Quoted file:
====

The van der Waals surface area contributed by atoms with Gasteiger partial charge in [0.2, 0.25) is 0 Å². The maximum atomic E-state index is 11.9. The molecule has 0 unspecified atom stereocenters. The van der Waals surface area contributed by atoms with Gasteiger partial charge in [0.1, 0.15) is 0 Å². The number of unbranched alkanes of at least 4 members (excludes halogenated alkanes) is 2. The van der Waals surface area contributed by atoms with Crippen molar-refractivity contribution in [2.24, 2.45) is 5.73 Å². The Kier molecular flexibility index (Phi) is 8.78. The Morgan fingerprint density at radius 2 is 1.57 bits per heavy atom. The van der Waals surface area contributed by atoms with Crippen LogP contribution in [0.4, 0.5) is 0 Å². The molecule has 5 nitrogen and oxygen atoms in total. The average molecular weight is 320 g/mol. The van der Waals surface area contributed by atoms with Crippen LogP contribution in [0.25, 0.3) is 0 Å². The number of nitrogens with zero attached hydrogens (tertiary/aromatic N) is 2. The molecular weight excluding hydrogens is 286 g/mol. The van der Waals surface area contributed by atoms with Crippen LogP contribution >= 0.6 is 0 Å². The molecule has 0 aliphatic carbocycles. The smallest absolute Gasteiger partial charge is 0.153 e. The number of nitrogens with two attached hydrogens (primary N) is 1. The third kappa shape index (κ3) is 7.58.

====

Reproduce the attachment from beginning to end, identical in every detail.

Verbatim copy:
The van der Waals surface area contributed by atoms with Gasteiger partial charge in [0.2, 0.25) is 0 Å². The maximum atomic E-state index is 11.9. The molecule has 0 unspecified atom stereocenters. The van der Waals surface area contributed by atoms with Gasteiger partial charge in [0.1, 0.15) is 0 Å². The number of unbranched alkanes of at least 4 members (excludes halogenated alkanes) is 2. The van der Waals surface area contributed by atoms with Crippen molar-refractivity contribution in [2.24, 2.45) is 5.73 Å². The Kier molecular flexibility index (Phi) is 8.78. The Morgan fingerprint density at radius 2 is 1.57 bits per heavy atom. The van der Waals surface area contributed by atoms with Crippen LogP contribution in [0.4, 0.5) is 0 Å². The molecule has 5 nitrogen and oxygen atoms in total. The average molecular weight is 320 g/mol. The van der Waals surface area contributed by atoms with Crippen LogP contribution in [0.25, 0.3) is 0 Å². The number of nitrogens with zero attached hydrogens (tertiary/aromatic N) is 2. The molecular weight excluding hydrogens is 286 g/mol. The van der Waals surface area contributed by atoms with Crippen LogP contribution >= 0.6 is 0 Å². The molecule has 0 aliphatic carbocycles. The smallest absolute Gasteiger partial charge is 0.153 e. The number of nitrogens with two attached hydrogens (primary N) is 1. The third kappa shape index (κ3) is 7.58.